Record Low Set In U.S. Roads Deaths

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Yet again, the death rates on the roads of America have dropped. This continues a trend of our roads getting safer and safer (statistically speaking) while seemingly (to me) driving behavior gets worse and worse. Maybe the two are unrelated. Maybe it’s not that our roads are getting safer, maybe we’re just getting luckier and luckier.

According to data released by the National Highway Traffic Safety Administration (or NHTSA), the rate of fatalities on U.S. roads dropped to an all-time low in 2008 of 1.28 per 100 million miles driven. This resulted in the lowest number of deaths on American roads since 1961, when 36,285 lives were lost, and represents a significant 9.1 percent decline over all. Think of it this way, if your boss cut your take home pay by nearly 10 percent, you’d notice.

Yes, Americans drove less, in ’08, but the figures adjust for that (note the data is represented as ” per 100 million miles driven”), but even with that adjustment and decline in over all miles traveled, it doesn\’t explain the declining fatality rate. That decline can be attributed to safer cars and increasing seatbelt usage can be credited with the improvement.

\”Lower fatalities and higher seat belt use are trends we want to see. States like Michigan are raising the bar on seat belt use, making communities safer and keeping families intact,\” said newly minted Secretary of Transportation LaHood.

Why did Secretary of Transportation LaHood single out Michigan? Because in Michigan, the rate of seatbelt use was a whopping 97.2 percent in 2008. My first thought is, “Good job in the wolverine state.” My next thought is “we should find out who those 2.8% are and study them.”

Curiously, the rates of seatbelt use in the state of Massachusetts were 66.8 percent. The ’08 NHTSA survey shows that states with primary belt laws continue to exhibit higher use rates than those with weaker laws. As an example, in Maine, belt use rose from 79.8 percent to 83 percent a year after the state enacted a primary seat belt law. Or to put it another way, our fellow citizens will respond to threats from the law rather than common sense (which is more than a little depressing).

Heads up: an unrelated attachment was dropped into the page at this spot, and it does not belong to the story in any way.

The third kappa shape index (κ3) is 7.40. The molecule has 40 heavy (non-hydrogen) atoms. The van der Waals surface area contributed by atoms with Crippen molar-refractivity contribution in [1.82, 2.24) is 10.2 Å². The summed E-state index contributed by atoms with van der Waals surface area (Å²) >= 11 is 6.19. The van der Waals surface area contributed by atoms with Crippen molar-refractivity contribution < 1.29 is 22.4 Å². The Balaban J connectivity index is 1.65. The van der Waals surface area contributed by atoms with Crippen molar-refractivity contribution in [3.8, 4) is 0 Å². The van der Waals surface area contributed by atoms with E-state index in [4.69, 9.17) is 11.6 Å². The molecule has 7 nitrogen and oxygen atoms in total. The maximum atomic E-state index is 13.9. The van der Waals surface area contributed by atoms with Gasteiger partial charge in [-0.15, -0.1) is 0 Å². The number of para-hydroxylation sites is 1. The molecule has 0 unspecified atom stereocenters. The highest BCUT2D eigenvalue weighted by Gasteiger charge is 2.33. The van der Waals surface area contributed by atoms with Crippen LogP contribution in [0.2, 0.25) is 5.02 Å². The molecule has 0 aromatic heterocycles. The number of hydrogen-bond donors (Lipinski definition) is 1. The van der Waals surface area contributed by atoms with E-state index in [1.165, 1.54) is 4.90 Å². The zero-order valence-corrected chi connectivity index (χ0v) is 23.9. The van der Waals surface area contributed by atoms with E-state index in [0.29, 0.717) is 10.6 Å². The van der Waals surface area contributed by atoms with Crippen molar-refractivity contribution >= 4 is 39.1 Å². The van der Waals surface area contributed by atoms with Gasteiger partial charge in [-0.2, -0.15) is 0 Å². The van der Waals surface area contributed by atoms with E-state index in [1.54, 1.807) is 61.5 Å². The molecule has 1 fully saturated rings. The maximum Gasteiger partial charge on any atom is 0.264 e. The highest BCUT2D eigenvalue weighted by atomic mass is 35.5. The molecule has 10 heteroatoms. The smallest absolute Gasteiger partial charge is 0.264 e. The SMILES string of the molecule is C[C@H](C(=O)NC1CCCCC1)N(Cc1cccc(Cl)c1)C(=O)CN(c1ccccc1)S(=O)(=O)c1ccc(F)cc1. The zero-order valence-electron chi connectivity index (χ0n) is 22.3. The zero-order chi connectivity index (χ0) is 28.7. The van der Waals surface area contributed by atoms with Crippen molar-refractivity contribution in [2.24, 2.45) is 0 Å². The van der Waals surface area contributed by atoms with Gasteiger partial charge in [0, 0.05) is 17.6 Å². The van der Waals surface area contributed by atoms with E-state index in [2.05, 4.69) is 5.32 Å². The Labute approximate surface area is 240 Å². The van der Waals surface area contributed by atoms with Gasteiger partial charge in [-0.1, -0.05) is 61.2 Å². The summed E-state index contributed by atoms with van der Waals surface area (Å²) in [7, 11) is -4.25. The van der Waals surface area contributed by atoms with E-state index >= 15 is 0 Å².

There’s more good news in the 2008 data, as far as seatbelt use is concerned. A total of fourteen states and two territories achieved use rates of 90 percent or higher. In case you’re interested, these states are Michigan, Hawaii, Washington, Oregon, California, Maryland, Iowa, Puerto Rico, New Jersey, Delaware, Indiana, Texas, Nevada, New Mexico, Illinois and the District of Columbia.

The states with the lowest use rates, which are all below 70 percent, were Massachusetts, Wyoming and New Hampshire.

Wyoming I can understand, to a certain extent. It’s sparsely populated, and every time I’ve been there, most of the vehicle use has been along the lines of “just got to hop in the truck and run down to the south sections of the ranch” sort of travel.

Massachusetts and New Hampshire? I’ve got no real idea why, but those are the ones that really worry me, or at least Massachusetts does. Have you ever seen the way those people drive? I have, half of my relatives are from there, and every time I go back, one of the first things that strikes me is just how bat-shit crazy drivers in Massachusetts are. Mandatory seatbelt laws hell, I’m surprised the lawmakers in the commonwealth are mandating helmets and corner workers.

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Photo from Flickr user

About The Author

Tony Borroz grew up in a sportscar oriented family, but sadly, it was British cars. His knuckles still show the marks of slipped Whitworth sockets, strains to reach upper rear shock bushings on Triumphs, and slight burn marks from dealing with Lucas Electric “systems.” He has written for a variety of car magazines and websites, Automoblog chief among them. Tony has worked on popular driving games as a content expert, in addition to working for aerospace companies, software giants, and as a movie stuntman. He currently lives in a secure, undisclosed location in the American southwestern desert.

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